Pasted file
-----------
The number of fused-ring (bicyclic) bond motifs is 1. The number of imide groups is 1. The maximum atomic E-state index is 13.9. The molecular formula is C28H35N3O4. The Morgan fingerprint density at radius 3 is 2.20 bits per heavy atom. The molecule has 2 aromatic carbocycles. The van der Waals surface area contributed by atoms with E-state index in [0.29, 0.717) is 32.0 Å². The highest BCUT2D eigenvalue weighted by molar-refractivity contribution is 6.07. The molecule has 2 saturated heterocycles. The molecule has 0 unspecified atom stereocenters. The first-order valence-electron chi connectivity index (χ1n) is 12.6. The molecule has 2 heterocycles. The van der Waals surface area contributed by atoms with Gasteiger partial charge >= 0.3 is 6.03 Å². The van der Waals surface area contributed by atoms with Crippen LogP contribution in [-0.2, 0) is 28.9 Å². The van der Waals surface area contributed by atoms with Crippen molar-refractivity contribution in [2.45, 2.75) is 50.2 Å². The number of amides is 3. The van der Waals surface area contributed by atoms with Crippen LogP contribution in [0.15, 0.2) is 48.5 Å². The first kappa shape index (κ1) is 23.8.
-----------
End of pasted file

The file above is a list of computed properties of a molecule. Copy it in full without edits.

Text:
The number of fused-ring (bicyclic) bond motifs is 1. The number of imide groups is 1. The maximum atomic E-state index is 13.9. The molecular formula is C28H35N3O4. The Morgan fingerprint density at radius 3 is 2.20 bits per heavy atom. The molecule has 2 aromatic carbocycles. The van der Waals surface area contributed by atoms with E-state index in [0.29, 0.717) is 32.0 Å². The highest BCUT2D eigenvalue weighted by molar-refractivity contribution is 6.07. The molecule has 2 saturated heterocycles. The molecule has 0 unspecified atom stereocenters. The first-order valence-electron chi connectivity index (χ1n) is 12.6. The molecule has 2 heterocycles. The van der Waals surface area contributed by atoms with Gasteiger partial charge >= 0.3 is 6.03 Å². The van der Waals surface area contributed by atoms with Crippen LogP contribution in [-0.2, 0) is 28.9 Å². The van der Waals surface area contributed by atoms with Crippen molar-refractivity contribution in [2.45, 2.75) is 50.2 Å². The number of amides is 3. The van der Waals surface area contributed by atoms with Crippen LogP contribution in [0.15, 0.2) is 48.5 Å². The first kappa shape index (κ1) is 23.8.